Saturday, December 16, 2017

We Need to Raise Taxes Not Lower Them

Guest post by Stephen Rose

The Republicans have managed to turn a political win—lowering middle class taxes—into an unpopular monstrosity. Their proclivity to believe that the worthiest people are business people who provide jobs for the masses has led them to give the most generous breaks to corporations, small businesses (pass-through entities), and those with high income. Of course, the fact that these people are their major donors is one that they try to hide.   

The unpopularity of this bill doesn’t negate that the Republicans have won the argument over Reagan’s statement that ‘the government is the problem and not the solution.’ Faith in the federal government has been low for a long time, which makes tax cuts always popular. People don’t understand where the federal government spends its money, although they feel like that their benefits are deserved. Consequently, even if they, their parents or their children receive public benefits, they think that the government wastes lots of money and can easily do with less.

Another major reason to cut taxes is to “starve the beast". Since defense spending can’t be cut, reductions in revenues lead to bigger federal deficit which leads to calls to cut the deficit by reducing spending on social programs. Because the Republicans worry about losing the House of Representatives in 2018, they are pivoting to “entitlement reform” now rather than waiting for the deficit to rise. This is a bold move now, especially since they couldn't pass the repeal and replace of Obamacare.

The Republicans main attack line for decades against the Democrats is that ‘they want to raise your taxes’. Obama avoided this critique by saying that he would never raise taxes on households with incomes below $250,000. To avoid the claim that she would raise taxes, in 2016, Hillary Clinton also made this pledge and ran on a series of small tweaks and showed how they would be paid for without across the board tax increases.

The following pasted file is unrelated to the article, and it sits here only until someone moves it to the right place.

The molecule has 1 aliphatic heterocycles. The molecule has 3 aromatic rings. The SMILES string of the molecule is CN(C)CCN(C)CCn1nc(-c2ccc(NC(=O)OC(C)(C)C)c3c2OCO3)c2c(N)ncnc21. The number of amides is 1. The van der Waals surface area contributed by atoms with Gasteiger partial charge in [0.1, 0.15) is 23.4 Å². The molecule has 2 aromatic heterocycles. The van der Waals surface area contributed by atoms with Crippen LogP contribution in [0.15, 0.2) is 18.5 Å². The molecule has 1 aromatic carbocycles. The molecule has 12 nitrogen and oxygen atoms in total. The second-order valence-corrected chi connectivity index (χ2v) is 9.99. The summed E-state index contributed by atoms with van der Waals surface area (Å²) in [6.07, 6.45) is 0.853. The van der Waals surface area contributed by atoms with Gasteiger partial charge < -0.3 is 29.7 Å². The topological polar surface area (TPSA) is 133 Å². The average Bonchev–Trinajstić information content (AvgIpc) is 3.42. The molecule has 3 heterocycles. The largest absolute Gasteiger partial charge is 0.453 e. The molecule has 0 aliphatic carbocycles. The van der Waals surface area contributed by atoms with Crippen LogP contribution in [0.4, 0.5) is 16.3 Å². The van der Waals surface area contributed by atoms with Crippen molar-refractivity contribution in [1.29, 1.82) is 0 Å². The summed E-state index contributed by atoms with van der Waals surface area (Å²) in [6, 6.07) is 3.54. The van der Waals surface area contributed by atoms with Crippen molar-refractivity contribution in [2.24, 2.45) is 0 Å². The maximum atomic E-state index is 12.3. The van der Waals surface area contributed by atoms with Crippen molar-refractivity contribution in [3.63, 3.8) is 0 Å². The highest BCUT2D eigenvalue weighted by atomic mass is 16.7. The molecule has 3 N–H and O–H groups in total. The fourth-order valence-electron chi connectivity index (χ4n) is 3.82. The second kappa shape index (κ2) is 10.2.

This has put the Democrats on the defensive and allowed Republicans to do a variety of stupid things. At a time when our roads, bridges, water lines, and air ports are in need of massive infusions of money, the Republicans have kept to their “no taxes” pledge. Remarkably, they repeatedly have blocked increasing the gas tax even during years when they economy was strong and when gas prices were low.  Even though this money would be dedicated to infrastructure spending that would make our economy more efficient, keeping their no-tax pledge is more important.

            In the years ahead, more and more baby boomers will be retiring, which will drive up the costs of Medicare and Social Security. Although this is well known and has been somewhat planned for, the demands for higher federal spending are many: higher interest payments (and even higher when interest rates rise), much higher spending on seniors out of general revenue as the Social Security and Medicare Trust Funds are depleted, and addressing our pressing infrastructure needs.

The bottom line is that we are soon going to need lots more revenue, and every progressive should support tax increases. A good plan would cut defense spending, increase the top marginal rate a bit (maybe 45 percent), have the upper middle class pay more, and even have a minor increase on the middle class. In theory, this ‘sharing of burden’ approach might be sellable. This is not a call for a balanced budget but an arithmetic issue: while we can sustain a federal budget deficit of 2 percent of GDP, we are facing deficits much higher than this if we don’t increase revenues.

Cutting taxes now is an abomination driven by the Republican desire to shrink government. 

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